Many AI (Artificial Intelligence) chat writing tools have appeared recently in the internet market. But should writers use them? Do writers need to be worried about their jobs? Well, yes and no. There’s a wide variety of AI apps on the market these days. Each has its strengths and weaknesses. Some AI apps are useful for jump-starting first drafts, creating rough outlines, and suggesting content. Some specialize in SEO (Search Engine Optimization) and doing coding for websites, and even translating from one language to another. But none is likely to replace a human writer - at least for now.
Why not? Although many AI tools can “chat,” interacting in conversational ways, it’s important to remember that all AI tools rely heavily on input from human writers to guide them. Expecting an AI writing app to write anything useful by itself is kind of like asking your car to drive to the store and pick up some groceries and bring them back and cook dinner. It’s up to you to inform the AI tool what you want it to do, and then it’s crucial to supervise its work and make corrections, subtractions, or additions as needed. You also need to be able to determine when the AI is providing incorrect information which is critical when pitching solutions to a potential client. Are you willing to risk your reputation and business on AI generated content?
So, it’s best for a writer to think of any AI tool as your assistant on your writing project. No AI tool can provide the same level of nuance, emotion, or unique perspective that a human writer can. In the business world, only you can provide the details for any project, and based on your experience, only you understand what your audience wants and needs to know. In the academic and creative writing worlds, as more and more humans use the same AI tools and the software generates the same results, plagiarism and content duplication will inevitably become an issue.
Business proposals are usually very specific to a company’s product and services tailored to a specific client’s needs. An AI will not have the in-depth knowledge that is that unique enough to write your content for you. However, it may help you flesh out broader details and do a little research such as helping formulate a cover letter to introduce yourself or gather information that is broader in scope.
The biggest benefit of AI writing tools is that they can help writers increase their productivity by speeding up the writing process. The software can automatically generate content in seconds. Additionally, some AI writing apps can provide writers with access to related news articles, research reports and more, making it easier to stay up to date with the latest trends.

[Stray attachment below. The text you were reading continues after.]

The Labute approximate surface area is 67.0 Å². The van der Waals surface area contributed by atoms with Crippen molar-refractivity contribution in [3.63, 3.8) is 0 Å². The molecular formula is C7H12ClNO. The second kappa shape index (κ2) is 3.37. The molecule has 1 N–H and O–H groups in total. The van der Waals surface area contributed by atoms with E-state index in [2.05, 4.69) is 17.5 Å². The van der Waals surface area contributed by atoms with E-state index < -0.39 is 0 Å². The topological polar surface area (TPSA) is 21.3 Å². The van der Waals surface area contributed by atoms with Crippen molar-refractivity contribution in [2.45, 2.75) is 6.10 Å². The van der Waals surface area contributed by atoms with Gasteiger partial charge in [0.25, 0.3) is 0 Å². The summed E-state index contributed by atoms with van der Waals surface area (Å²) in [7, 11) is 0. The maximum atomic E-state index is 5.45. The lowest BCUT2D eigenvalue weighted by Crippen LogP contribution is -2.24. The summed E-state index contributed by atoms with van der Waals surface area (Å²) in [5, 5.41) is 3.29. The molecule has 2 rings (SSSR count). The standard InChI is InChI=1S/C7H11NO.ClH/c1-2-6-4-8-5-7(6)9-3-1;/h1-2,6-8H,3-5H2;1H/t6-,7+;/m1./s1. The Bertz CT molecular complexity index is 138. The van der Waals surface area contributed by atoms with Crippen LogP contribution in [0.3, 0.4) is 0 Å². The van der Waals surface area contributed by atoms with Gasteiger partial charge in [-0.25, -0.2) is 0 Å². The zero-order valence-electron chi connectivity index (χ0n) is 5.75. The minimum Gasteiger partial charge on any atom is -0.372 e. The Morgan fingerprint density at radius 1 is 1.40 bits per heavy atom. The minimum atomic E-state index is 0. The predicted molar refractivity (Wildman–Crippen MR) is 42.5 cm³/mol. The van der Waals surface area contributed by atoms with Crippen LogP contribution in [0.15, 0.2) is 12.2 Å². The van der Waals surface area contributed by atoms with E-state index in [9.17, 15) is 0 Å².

AI tools cannot guess the specifics of projects; they can only work with the prompts provided to them by their human users. If you were to publish an unedited draft created by an AI program, odds are that it would contain generic information that is unlikely to inspire any reader. Additionally, some AI tools may struggle with error-checking and grammar correction, which can produce awkward and unintended results. Not to mention an AI might only be trailed on data that is years out of date.
However, using an chat AI app can help any writer to quickly create an outline and even generate a rough draft for a project. Some apps can also help writers brainstorm ideas, rewrite awkward sentences, find synonyms, provide descriptions, and shorten or lengthen paragraphs. Some can provide convenient summaries of long research studies or technical reports, which can be useful when you need to pitch an idea to a meeting or when you’re preparing to start a complex project. But ultimately, the success of any writing project depends on the skill and knowledge of the human writer and their ability to connect with their readers and create a positive emotional connection.
In summary, AI writing tools can be useful for helping writers begin their projects and get their content online faster, and some can be excellent editors, but it’s best to not rely on any chat AI app too heavily. Human writers must always be in charge of the creative process and use the tools to supplement their own original ideas.